In the wake of the COVID-19 pandemic, which led to unprecedented health, societal and economic consequences, a European Union (EU) Horizon 2020-funded research project on Pandemic Preparedness and Response (PANDEM-2) is putting considerable efforts into ensuring we are better prepared for future health threats.  

Resolution 76/257 of the United Nations General Assembly, adopted in March 2022, urged Member States to ensure “effective domestic resource mobilization as well as better allocation and use of resources with adequate financing” for issues such as pandemic preparedness “through close collaboration” with stakeholders like academia.

Hence, the role of institutions of higher education and their research capabilities is fundamental in this regard. And while pandemics, by definition, take place across borders, the COVID-19 pandemic demonstrated that our capacities to prepare for and respond to pandemics were largely national-based. 

Rather than one unified approach from all EU Member States, individual countries responded to the pandemic differently. As a result, those behind PANDEM-2 argue that the pandemic highlighted vulnerabilities in this response. What is required now, they say, is a more resilient, whole EU approach to managing future pandemics.

The PANDEM-2 project aims to enhance EU Member States’ cross-border capacity through communication, data surveillance, training, and response innovations. This line of research has been ongoing pre-COVID. Indeed, this project is based on the phase 1 project PANDEM, which commenced in 2015 and concluded in 2017, long before the ongoing pandemic. 

The 18-month project identified research gaps in governance, surveillance, and communications. A key output of PANDEM was a methodology that addresses the challenge of building capacity for pandemic management in a cross-border, multi-sectoral context. PANDEM-2 is wholly based on these critical recommendations.

The PANDEM-2 consortium comprises 19 European partners with expertise in several key areas. The project aims to generate, using research outputs, an IT solution that will include a training platform, data hub, and communication resources to enable pandemic managers to prepare for different scenarios and possible responses to health emergencies.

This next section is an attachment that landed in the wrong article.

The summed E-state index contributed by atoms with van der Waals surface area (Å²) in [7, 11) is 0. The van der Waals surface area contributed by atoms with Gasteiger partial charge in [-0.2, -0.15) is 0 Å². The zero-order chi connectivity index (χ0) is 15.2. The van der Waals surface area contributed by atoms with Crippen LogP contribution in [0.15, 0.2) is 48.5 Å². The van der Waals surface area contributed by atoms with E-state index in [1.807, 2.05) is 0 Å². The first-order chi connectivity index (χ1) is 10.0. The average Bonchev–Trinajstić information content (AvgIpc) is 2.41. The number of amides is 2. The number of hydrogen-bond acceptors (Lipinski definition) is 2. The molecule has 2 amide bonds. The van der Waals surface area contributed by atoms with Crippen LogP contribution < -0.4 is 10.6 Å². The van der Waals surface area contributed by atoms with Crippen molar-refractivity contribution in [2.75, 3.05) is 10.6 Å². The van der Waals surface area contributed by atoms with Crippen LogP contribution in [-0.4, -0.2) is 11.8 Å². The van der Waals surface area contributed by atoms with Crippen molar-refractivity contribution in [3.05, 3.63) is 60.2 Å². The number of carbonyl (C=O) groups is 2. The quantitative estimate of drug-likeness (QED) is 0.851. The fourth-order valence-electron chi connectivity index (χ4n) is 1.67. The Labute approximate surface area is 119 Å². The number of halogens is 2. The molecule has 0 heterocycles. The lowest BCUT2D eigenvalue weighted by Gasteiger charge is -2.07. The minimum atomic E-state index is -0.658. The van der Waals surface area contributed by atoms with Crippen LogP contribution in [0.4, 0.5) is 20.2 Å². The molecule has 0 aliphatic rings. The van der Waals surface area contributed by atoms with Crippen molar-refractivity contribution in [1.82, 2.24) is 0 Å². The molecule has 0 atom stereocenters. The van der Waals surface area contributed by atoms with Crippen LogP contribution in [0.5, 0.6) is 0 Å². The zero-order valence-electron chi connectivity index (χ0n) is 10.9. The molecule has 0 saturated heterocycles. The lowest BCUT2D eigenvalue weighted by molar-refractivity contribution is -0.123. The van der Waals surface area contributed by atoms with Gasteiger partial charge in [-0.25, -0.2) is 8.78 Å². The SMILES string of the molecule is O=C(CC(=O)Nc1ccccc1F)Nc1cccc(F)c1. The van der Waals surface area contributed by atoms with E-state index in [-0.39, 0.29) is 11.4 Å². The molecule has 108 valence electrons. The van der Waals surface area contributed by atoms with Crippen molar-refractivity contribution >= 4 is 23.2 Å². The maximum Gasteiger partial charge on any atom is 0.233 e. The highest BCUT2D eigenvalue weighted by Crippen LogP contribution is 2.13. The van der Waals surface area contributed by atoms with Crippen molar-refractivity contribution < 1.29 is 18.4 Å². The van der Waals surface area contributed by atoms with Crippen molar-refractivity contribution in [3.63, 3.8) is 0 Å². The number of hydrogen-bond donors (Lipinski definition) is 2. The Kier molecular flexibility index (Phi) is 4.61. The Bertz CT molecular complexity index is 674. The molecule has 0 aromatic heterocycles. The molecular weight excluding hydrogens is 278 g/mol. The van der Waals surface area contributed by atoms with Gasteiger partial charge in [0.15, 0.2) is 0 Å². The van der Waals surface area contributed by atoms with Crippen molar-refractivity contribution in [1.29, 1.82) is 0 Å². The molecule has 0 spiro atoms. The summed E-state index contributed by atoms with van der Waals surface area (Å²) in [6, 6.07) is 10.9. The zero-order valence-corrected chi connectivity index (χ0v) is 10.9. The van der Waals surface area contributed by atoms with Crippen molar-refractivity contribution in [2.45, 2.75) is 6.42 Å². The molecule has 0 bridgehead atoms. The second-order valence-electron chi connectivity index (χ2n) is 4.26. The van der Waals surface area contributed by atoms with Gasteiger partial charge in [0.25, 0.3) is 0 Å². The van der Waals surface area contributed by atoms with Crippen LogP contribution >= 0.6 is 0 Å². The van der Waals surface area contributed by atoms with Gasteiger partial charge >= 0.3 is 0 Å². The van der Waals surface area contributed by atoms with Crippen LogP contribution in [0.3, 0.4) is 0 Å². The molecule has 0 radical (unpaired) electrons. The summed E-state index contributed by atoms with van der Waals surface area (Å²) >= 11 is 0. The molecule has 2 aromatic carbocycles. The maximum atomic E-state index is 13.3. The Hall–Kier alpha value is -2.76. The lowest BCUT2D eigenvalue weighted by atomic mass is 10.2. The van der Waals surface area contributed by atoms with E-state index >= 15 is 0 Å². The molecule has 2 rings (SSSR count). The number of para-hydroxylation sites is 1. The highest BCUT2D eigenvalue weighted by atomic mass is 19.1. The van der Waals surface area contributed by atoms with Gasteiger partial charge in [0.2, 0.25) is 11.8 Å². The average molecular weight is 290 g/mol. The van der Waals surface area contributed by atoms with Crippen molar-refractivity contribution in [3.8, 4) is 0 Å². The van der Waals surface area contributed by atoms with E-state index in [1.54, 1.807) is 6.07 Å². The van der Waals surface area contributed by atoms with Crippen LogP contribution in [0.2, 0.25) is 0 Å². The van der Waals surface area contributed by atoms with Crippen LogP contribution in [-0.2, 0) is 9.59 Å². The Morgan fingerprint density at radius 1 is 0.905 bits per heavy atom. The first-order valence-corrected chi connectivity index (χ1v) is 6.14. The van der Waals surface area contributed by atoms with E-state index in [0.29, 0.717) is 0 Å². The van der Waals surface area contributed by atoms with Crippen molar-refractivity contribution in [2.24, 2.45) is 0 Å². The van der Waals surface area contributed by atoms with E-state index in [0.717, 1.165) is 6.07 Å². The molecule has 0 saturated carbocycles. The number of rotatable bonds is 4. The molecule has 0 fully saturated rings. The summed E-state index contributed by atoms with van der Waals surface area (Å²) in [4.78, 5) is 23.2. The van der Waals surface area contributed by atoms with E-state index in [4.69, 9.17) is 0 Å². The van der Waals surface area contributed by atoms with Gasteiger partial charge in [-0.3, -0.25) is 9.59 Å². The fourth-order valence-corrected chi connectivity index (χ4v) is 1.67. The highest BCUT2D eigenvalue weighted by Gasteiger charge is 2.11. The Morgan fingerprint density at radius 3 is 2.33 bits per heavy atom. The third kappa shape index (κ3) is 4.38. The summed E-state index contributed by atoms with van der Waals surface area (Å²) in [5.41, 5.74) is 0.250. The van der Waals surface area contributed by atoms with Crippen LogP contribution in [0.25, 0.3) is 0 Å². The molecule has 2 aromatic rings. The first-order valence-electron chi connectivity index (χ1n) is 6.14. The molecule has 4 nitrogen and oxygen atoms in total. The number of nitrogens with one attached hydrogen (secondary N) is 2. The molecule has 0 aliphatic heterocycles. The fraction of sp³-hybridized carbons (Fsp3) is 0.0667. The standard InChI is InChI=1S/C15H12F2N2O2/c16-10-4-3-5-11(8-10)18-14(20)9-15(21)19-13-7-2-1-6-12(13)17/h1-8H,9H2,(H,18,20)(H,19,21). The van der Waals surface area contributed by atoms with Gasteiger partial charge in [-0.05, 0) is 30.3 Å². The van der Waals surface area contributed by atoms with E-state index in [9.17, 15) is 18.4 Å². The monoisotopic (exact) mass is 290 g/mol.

These technologies are being developed by project partners and experts in the field, including those of the National University of Ireland – Galway (NUI-Galway), a United Nations Academic Impact (UNAI) member institution in Ireland. The PANDEM-2 solution will enable the integration of pandemic-relevant data from multiple sources.

Sources like international and national systems, participative surveillance platforms, laboratory systems, and social media. This data will be accessible and analyzed via an online dashboard designed and built to support the specific needs of public health agencies in the EU Member States, complementing their already existing information systems. 

Tools for pandemic prediction and resource modeling, in addition to workforce capacity mapping, will improve preparedness and planning of critical resources, including hospital beds and ventilators, to enable pandemic managers to be as well-positioned as possible for future pandemics. 

With a prototype created, this open-source machine learning tool will be easy to install and customize and routinely collect data. PANDEM-2 will give first-responders, public health professionals, and policymakers the chance to prepare for and manage the next pandemic with best practices and interoperability built into the system’s core.

The project is coordinated by global health expert Professor Máire Connolly from NUI-Galway, who has extensive previous experience with the World Health Organization and the United Nations Disaster Assessment and Coordination team, including several assignments in the field.

“The COVID-19 pandemic has had devastating economic, social, and health impacts in many countries worldwide. And the PANDEM-2 project aims to better prepare the EU Member States for future pandemics through innovations in technology, training, and cross-border collaboration,” commented Professor Connolly.

“The state-of-the-art tool developed by PANDEM-2 have the potential to transform how Europe prepares for future large-scale healthcare crises through improved analysis of surveillance and contact tracing data, innovative pandemic modeling, better resource allocation, and training of pandemic managers using simulations across Europe,” she added.

Professor Connolly said, regarding her expectations, that she hopes that “in the event of another pandemic in the future, our tool will equip health experts and policymakers with the most comprehensive, accurate, up-to-the-minute data they will need to make better and well-informed decisions.’’